Mr. SMITH of New Hampshire. Mr. President, I rise to address the committee amendment offered by the Senator from South Carolina and the Senator from Michigan. This amendment implements agreements made between the Armed Services Committee and the Intelligence Committee. Pursuant to this agreement, the Armed Services Committee has agreed to reduce by $275 million funds in the pending bill for non-intelligence programs, and to increase by $275 million funds for the National Foreign Intelligence Program, which is also part of this bill.
The Armed Services Committee has considered a range of options for implementing this agreement, all of which involve making difficult choices to cut defense programs. After consideration deliberation, the committee has decided to reduce funding for the Theater High Altitude Area Defense (THAAD) program by $254 million and the Advanced Medium Range Air-to-Air Missile system by $21 million. The $21 million in AMRAAM is now excess to program requirements as a result of contract negotiations between the Air Force and the contractor. The funding issue related to THAAD is more complex.
We have all heard the news of Tuesday's THAAD test failure. This was the fifth time in a row that THAAD has filed to intercept a target. Although we don't have the details, we know that there was an electrical failure in the booster which caused the missile to self-destruct early in flight. Whatever impact this may have on the long-term prospects for THAAD, judging by what we now know it appears that the THAAD program will not be able to enter engineering and manufacturing development (EMD) during fiscal year 1999.
In its markup of the Defense Authorization Bill, the committee expressed concern that THAAD might not be able to spend all of its EMD budget during fiscal year 1999 even if the recent flight test was a success. Therefore, the markup included a reduction of $70 million in THAAD EMD. This left $254 million in the THAAD EMD budget, $498 million in the THAAD Demonstration and Validation (Dem/Val) budget, for a total of $752 in fiscal year 1999 for THAAD.
With the recent test failure, however, it will be virtually impossible for THAAD to enter EMD during fiscal year 1999, which means that the remaining $254 million of THAAD EMD money cannot be spent.
I am very disappointed by the results of the THAAD test, but I continue to believe that this program is important and must be permitted to proceed. Therefore I believe that the Senate should support the full budget request of $497 million for THAAD demonstration and validation. Nonetheless, due to the circumstances that the THAAD program is now in, I believe the best course of action to take now is to disapprove funding for THAAD to enter EMD during FY99. I would remind the Senate that this would leave almost $500 million in the THAAD program overall.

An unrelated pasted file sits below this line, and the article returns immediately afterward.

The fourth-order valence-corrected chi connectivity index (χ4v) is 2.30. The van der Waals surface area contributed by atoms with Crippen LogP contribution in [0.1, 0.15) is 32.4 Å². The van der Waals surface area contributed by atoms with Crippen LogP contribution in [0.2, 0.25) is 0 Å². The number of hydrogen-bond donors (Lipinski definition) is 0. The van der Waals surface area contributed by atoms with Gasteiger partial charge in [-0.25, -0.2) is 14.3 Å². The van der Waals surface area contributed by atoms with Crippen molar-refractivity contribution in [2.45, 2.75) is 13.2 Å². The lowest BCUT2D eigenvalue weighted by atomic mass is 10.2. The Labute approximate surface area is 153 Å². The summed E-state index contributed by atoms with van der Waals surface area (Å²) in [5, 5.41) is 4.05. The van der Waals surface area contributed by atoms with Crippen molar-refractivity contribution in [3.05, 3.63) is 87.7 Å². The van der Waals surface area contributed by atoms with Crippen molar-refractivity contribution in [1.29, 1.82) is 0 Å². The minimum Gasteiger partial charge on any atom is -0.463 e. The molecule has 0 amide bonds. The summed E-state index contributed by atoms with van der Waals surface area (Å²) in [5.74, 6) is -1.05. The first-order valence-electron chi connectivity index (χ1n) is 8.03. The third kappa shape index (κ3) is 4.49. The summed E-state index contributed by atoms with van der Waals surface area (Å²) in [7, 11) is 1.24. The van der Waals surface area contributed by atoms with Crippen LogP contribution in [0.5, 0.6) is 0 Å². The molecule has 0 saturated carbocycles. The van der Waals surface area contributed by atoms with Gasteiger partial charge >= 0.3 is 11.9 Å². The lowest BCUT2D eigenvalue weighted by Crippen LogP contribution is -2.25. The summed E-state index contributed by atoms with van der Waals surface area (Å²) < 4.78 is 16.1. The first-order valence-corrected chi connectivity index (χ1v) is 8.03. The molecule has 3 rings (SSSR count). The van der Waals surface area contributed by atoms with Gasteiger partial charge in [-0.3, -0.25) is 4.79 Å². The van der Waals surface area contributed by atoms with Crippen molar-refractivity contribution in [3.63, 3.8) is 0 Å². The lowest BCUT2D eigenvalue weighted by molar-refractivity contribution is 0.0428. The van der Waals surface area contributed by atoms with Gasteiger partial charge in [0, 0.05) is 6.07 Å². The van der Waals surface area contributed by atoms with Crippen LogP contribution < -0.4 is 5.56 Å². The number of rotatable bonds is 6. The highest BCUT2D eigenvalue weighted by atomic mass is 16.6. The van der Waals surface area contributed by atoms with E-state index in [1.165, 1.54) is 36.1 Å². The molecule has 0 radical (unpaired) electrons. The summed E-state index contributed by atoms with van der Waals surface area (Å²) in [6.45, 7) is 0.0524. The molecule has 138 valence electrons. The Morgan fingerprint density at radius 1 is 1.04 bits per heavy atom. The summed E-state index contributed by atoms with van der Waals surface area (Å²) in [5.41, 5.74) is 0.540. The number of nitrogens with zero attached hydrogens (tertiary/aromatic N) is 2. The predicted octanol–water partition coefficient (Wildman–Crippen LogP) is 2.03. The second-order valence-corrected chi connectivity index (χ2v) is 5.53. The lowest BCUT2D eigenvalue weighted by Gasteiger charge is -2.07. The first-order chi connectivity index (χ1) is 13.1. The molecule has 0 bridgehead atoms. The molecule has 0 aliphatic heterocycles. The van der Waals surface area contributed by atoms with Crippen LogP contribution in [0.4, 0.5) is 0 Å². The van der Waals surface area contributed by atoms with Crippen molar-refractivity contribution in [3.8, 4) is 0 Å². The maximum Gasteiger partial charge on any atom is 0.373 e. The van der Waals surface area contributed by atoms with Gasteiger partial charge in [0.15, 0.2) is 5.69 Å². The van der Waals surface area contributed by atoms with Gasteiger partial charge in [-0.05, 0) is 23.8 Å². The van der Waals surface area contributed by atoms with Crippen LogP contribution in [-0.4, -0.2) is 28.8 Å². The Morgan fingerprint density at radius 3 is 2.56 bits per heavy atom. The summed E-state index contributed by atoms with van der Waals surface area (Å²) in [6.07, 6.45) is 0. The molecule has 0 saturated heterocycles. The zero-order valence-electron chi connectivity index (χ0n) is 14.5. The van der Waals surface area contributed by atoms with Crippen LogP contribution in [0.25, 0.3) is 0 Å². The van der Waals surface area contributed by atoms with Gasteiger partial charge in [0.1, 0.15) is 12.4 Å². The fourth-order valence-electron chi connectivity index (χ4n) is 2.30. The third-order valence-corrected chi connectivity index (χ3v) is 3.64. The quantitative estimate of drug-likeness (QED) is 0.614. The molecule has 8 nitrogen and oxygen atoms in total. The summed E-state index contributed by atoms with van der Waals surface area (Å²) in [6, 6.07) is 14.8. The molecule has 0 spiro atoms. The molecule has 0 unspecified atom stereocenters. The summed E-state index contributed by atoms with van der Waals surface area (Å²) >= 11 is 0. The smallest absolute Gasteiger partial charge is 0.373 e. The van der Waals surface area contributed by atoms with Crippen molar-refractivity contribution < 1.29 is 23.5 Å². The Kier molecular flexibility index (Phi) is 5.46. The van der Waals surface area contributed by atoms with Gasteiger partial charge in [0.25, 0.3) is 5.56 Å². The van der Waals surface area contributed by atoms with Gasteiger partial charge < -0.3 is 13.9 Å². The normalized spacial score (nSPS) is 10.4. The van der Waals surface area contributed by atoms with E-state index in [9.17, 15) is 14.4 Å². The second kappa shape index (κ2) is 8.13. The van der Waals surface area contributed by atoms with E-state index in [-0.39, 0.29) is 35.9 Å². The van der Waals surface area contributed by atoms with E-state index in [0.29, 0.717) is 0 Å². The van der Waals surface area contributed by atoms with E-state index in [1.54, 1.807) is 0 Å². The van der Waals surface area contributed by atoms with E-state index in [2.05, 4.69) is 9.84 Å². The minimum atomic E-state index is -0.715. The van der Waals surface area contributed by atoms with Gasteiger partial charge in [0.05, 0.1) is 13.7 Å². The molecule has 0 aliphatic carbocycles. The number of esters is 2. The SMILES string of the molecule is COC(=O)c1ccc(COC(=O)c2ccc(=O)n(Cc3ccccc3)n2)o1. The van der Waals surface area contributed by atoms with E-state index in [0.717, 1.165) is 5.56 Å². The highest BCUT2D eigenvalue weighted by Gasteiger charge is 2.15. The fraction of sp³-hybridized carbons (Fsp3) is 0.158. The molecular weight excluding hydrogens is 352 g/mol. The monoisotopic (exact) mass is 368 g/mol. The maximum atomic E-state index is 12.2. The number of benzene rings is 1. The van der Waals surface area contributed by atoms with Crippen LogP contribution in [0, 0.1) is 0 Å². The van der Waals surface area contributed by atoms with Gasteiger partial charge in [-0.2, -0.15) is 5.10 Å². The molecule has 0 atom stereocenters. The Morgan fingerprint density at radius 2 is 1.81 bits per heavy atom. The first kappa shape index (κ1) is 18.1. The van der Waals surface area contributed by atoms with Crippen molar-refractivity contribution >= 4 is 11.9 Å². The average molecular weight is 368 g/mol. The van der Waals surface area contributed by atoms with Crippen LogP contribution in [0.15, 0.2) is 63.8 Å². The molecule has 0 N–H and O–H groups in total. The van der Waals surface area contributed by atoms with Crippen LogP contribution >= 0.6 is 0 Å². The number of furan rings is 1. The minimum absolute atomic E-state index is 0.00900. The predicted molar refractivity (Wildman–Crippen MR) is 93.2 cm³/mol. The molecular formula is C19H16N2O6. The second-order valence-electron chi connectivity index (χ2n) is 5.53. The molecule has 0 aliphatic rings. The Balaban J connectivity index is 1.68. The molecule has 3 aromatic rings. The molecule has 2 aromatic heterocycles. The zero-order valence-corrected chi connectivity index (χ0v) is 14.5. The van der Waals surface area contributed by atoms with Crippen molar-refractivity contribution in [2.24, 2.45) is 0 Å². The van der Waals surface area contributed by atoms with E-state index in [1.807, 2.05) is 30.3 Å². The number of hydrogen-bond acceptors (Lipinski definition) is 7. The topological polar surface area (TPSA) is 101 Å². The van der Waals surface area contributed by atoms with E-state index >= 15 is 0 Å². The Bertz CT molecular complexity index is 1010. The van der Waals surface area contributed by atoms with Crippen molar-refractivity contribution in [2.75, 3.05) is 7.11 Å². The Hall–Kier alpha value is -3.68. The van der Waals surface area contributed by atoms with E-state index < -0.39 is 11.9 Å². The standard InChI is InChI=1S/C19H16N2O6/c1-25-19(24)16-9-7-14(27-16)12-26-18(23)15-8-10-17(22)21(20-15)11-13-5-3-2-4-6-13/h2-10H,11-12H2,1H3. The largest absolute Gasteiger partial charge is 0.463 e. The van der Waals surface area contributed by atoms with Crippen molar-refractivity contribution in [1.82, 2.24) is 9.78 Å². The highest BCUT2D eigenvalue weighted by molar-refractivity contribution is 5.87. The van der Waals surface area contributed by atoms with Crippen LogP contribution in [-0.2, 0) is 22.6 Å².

I would like to emphasize that I fully support the THAAD program and I would not have supported this reduction if I felt it would in any way hinder current progress on the program. The THAAD program is a critical upper-tier theater missile defense program that has encountered a setback, but I have full confidence these programs can be corrected and the program can move forward to its next test.
Mr. THURMOND. Mr. President, this amendment has been agreed to on both sides of the aisle. I now ask for a vote on this amendment.
The PRESIDING OFFICER (Mr. Enz1). Is there further debate on the amendment?
Mr. CLELAND. Mr. President, our side supports the amendment. We think it is a good compromise. We think the staff and the committee did an excellent job of putting this together. It was a difficult choice. But we support the amendment.
I urge its adoption.
The PRESIDING OFFICER. Is there further debate on the amendment? If not, the question is on agreeing to the amendment of the Senator from South Carolina.
The amendment (No. 2399) was agreed to.
Mr. THURMOND. Mr. President, I move to reconsider the vote by which the amendment was agreed to.
Mr. CLELAND. I move to lay that motion on the table.
The motion to lay on the table was agreed to.